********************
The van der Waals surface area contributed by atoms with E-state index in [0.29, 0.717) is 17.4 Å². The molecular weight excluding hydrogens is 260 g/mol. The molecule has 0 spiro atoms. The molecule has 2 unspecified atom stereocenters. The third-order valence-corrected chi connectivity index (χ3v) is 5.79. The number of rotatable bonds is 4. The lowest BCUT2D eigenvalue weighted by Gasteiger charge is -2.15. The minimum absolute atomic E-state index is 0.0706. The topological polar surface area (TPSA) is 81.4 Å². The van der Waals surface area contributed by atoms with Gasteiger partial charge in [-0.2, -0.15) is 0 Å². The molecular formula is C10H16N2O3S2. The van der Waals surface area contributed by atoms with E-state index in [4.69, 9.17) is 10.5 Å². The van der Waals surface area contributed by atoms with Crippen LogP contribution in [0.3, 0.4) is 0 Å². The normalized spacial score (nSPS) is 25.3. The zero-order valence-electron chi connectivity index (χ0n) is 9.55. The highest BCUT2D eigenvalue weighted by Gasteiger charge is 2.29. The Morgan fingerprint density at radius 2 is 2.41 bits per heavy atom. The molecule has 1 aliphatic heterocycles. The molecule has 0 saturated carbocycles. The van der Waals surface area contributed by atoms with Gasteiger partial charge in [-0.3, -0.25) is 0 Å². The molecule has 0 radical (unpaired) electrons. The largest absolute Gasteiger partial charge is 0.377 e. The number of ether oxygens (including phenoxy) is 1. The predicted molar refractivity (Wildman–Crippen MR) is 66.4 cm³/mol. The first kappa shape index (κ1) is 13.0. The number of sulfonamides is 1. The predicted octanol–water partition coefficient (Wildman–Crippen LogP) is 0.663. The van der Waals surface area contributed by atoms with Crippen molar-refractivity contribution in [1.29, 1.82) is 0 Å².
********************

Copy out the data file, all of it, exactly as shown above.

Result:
The van der Waals surface area contributed by atoms with E-state index in [0.29, 0.717) is 17.4 Å². The molecular weight excluding hydrogens is 260 g/mol. The molecule has 0 spiro atoms. The molecule has 2 unspecified atom stereocenters. The third-order valence-corrected chi connectivity index (χ3v) is 5.79. The number of rotatable bonds is 4. The lowest BCUT2D eigenvalue weighted by Gasteiger charge is -2.15. The minimum absolute atomic E-state index is 0.0706. The topological polar surface area (TPSA) is 81.4 Å². The van der Waals surface area contributed by atoms with Gasteiger partial charge in [-0.2, -0.15) is 0 Å². The molecular formula is C10H16N2O3S2. The van der Waals surface area contributed by atoms with E-state index in [4.69, 9.17) is 10.5 Å². The van der Waals surface area contributed by atoms with Crippen LogP contribution in [0.3, 0.4) is 0 Å². The normalized spacial score (nSPS) is 25.3. The zero-order valence-electron chi connectivity index (χ0n) is 9.55. The highest BCUT2D eigenvalue weighted by Gasteiger charge is 2.29. The Morgan fingerprint density at radius 2 is 2.41 bits per heavy atom. The molecule has 1 aliphatic heterocycles. The molecule has 0 saturated carbocycles. The van der Waals surface area contributed by atoms with Gasteiger partial charge in [-0.3, -0.25) is 0 Å². The molecule has 0 radical (unpaired) electrons. The largest absolute Gasteiger partial charge is 0.377 e. The number of ether oxygens (including phenoxy) is 1. The predicted molar refractivity (Wildman–Crippen MR) is 66.4 cm³/mol. The first kappa shape index (κ1) is 13.0. The number of sulfonamides is 1. The predicted octanol–water partition coefficient (Wildman–Crippen LogP) is 0.663. The van der Waals surface area contributed by atoms with Crippen molar-refractivity contribution in [1.29, 1.82) is 0 Å².